Upgrading the paradigm : visual regimes, digital systems and the architectural surface

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03video_chapter 5.4.1.mp4591.9 MB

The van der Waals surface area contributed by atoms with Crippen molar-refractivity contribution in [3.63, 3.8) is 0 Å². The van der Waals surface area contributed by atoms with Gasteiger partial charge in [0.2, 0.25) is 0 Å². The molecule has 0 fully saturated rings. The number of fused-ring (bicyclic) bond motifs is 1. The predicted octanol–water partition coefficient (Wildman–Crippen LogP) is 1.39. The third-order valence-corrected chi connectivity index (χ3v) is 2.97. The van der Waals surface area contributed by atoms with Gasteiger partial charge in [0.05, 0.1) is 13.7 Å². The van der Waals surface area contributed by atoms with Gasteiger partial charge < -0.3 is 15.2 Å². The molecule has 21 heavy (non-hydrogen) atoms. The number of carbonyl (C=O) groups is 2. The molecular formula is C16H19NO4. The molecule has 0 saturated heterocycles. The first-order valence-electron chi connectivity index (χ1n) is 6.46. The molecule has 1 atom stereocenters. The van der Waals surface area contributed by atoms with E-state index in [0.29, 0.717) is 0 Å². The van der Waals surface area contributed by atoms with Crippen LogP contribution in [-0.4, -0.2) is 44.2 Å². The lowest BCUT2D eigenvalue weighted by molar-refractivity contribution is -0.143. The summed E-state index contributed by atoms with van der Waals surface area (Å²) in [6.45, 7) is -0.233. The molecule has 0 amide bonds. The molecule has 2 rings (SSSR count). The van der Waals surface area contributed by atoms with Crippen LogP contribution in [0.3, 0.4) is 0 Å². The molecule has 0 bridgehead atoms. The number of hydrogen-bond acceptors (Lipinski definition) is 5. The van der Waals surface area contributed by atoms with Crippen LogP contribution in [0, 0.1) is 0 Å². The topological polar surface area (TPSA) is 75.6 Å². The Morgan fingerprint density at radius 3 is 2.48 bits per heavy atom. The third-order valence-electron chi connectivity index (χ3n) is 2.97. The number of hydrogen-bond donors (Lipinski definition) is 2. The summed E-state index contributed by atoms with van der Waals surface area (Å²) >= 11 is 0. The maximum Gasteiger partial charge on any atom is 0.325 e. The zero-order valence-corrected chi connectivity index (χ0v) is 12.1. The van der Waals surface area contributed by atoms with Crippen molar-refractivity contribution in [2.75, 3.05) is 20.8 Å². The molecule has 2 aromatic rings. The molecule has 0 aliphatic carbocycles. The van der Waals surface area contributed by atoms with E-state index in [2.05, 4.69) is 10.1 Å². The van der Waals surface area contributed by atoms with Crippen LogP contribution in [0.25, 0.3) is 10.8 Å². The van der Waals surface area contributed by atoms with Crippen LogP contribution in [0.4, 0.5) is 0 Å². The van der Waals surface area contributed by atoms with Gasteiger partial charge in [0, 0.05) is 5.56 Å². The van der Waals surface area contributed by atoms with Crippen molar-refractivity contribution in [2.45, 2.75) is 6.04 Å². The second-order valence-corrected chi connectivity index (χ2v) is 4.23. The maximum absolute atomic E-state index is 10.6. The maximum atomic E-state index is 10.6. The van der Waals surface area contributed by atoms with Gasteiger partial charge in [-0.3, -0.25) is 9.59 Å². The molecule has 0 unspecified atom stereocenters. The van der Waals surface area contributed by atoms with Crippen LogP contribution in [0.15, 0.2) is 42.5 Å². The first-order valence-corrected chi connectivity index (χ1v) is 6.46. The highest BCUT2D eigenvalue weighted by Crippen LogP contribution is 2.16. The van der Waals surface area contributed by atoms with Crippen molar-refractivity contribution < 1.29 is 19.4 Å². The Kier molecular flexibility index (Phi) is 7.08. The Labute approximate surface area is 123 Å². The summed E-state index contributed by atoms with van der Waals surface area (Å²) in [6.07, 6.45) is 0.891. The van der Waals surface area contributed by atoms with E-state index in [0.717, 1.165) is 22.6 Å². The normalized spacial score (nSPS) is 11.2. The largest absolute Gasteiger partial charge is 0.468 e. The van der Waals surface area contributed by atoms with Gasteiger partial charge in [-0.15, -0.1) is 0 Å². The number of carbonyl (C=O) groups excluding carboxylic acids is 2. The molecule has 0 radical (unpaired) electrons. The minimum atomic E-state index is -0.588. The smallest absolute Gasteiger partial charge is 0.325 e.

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The thesis argues that the contemporary representation of the city is a variable digital matrix propagated by ubiquitous camera technologies in association with Internet Protocol (IP) networks. In a radical departure from traditional linear perspective representation, the principal organisational unit of the digital image, the pixel, draws upon the operation of three principal perceptual properties of the human visual system (HVS): colour, brightness and shape, to assemble the image. As a consequence, the thesis proposes that the replacement of the image’s traditional linear coordinates by a numerical pixel grid instigates a perception and experience of urban space that offers a new series of concepts and tools to the architectural discipline. The first part of the thesis situates the digital image in the historical and theoretical context of traditional analogue imaging processes: linear perspective representation, photography and film. This not only demonstrates the long-standing link between image-making techniques and architectural innovation, but it establishes an investigative platform and a procedural mode that isolates the unique properties and generative potential of the digital. The second part of the thesis comprises two areas of investigation. The first of these documents a series of new approaches to architectural documentation based upon the webcam’s delineation of urban space and time. This is achieved using a combination of proprietary and non-proprietary scientific image-analysis software to extrapolate and reassemble image data in relation to the viewed architectural surface. The other area of investigation is undertaken by means of a series of practical tests that exploit the webcam’s technical capabilities. By referring to digital camera protocols associated with colour, brightness and shape, the tests seek to identify a range of new image-based design procedures that draw directly upon the structural geometry and data of the digital image and its numerical link with the city’s architectural surfaces. As a practical demonstration of these procedures, the third and final section of the thesis is a video-based design investigation that intervenes in three different ways within the architectural surfaces of the city. Based upon an existing proprietary IP webcam in Times Square, New York, this proposal uses procedures that adapt webcam protocols in a way that directs the viewer’s attention to both the constructed nature of the webcam image and the presentation of the city as an iconic and utopian space. The thesis therefore reveals how the pixel grid’s capacity to act as a generative tool marks a pronounced break from the type of influence previously had by earlier image-making techniques upon the perception and construction of urban form. It reveals how the departure from linear-dominant techniques of image-making in favour of associative groupings of qualitative content not only offers the architect new possibilities for the design and assembly of the material surfaces of architecture, but by invoking a different language of form, it establishes new terms by which intervention could be understood and evaluated. In this respect, it is proposed that the establishment of a series of new architectural tools redistributes the trajectory of disciplinary knowledge and techniques.
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